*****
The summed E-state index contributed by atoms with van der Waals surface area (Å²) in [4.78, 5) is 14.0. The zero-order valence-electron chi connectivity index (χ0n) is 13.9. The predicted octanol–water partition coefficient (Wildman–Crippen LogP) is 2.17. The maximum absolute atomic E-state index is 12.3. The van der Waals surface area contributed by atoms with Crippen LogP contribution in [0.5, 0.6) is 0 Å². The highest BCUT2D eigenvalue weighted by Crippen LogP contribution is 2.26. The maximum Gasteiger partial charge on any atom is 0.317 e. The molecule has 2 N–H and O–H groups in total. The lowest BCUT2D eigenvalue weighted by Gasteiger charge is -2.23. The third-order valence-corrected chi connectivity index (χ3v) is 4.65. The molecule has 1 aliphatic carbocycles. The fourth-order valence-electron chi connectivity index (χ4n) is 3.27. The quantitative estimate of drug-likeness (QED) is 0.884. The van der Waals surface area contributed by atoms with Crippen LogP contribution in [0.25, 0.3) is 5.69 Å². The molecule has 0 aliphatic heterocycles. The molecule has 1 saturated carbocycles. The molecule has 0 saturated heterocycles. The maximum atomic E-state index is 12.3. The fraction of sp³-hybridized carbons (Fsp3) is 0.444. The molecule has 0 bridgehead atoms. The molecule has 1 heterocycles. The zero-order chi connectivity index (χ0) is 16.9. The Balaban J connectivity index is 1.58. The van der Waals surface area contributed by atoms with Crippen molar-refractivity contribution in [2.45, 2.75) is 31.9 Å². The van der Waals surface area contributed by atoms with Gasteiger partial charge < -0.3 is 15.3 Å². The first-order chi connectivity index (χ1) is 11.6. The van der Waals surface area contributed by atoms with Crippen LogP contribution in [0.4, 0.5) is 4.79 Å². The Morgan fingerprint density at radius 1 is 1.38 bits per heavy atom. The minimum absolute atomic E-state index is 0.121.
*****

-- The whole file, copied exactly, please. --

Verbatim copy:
The summed E-state index contributed by atoms with van der Waals surface area (Å²) in [4.78, 5) is 14.0. The zero-order valence-electron chi connectivity index (χ0n) is 13.9. The predicted octanol–water partition coefficient (Wildman–Crippen LogP) is 2.17. The maximum absolute atomic E-state index is 12.3. The van der Waals surface area contributed by atoms with Crippen LogP contribution in [0.5, 0.6) is 0 Å². The highest BCUT2D eigenvalue weighted by Crippen LogP contribution is 2.26. The maximum Gasteiger partial charge on any atom is 0.317 e. The molecule has 2 N–H and O–H groups in total. The lowest BCUT2D eigenvalue weighted by Gasteiger charge is -2.23. The third-order valence-corrected chi connectivity index (χ3v) is 4.65. The molecule has 1 aliphatic carbocycles. The fourth-order valence-electron chi connectivity index (χ4n) is 3.27. The quantitative estimate of drug-likeness (QED) is 0.884. The van der Waals surface area contributed by atoms with Crippen LogP contribution in [0.25, 0.3) is 5.69 Å². The molecule has 0 aliphatic heterocycles. The molecule has 1 saturated carbocycles. The molecule has 0 saturated heterocycles. The maximum atomic E-state index is 12.3. The fraction of sp³-hybridized carbons (Fsp3) is 0.444. The molecule has 0 bridgehead atoms. The molecule has 1 heterocycles. The zero-order chi connectivity index (χ0) is 16.9. The Balaban J connectivity index is 1.58. The van der Waals surface area contributed by atoms with Crippen molar-refractivity contribution in [2.45, 2.75) is 31.9 Å². The van der Waals surface area contributed by atoms with Gasteiger partial charge < -0.3 is 15.3 Å². The first-order chi connectivity index (χ1) is 11.6. The van der Waals surface area contributed by atoms with Crippen LogP contribution in [0.4, 0.5) is 4.79 Å². The Morgan fingerprint density at radius 1 is 1.38 bits per heavy atom. The minimum absolute atomic E-state index is 0.121.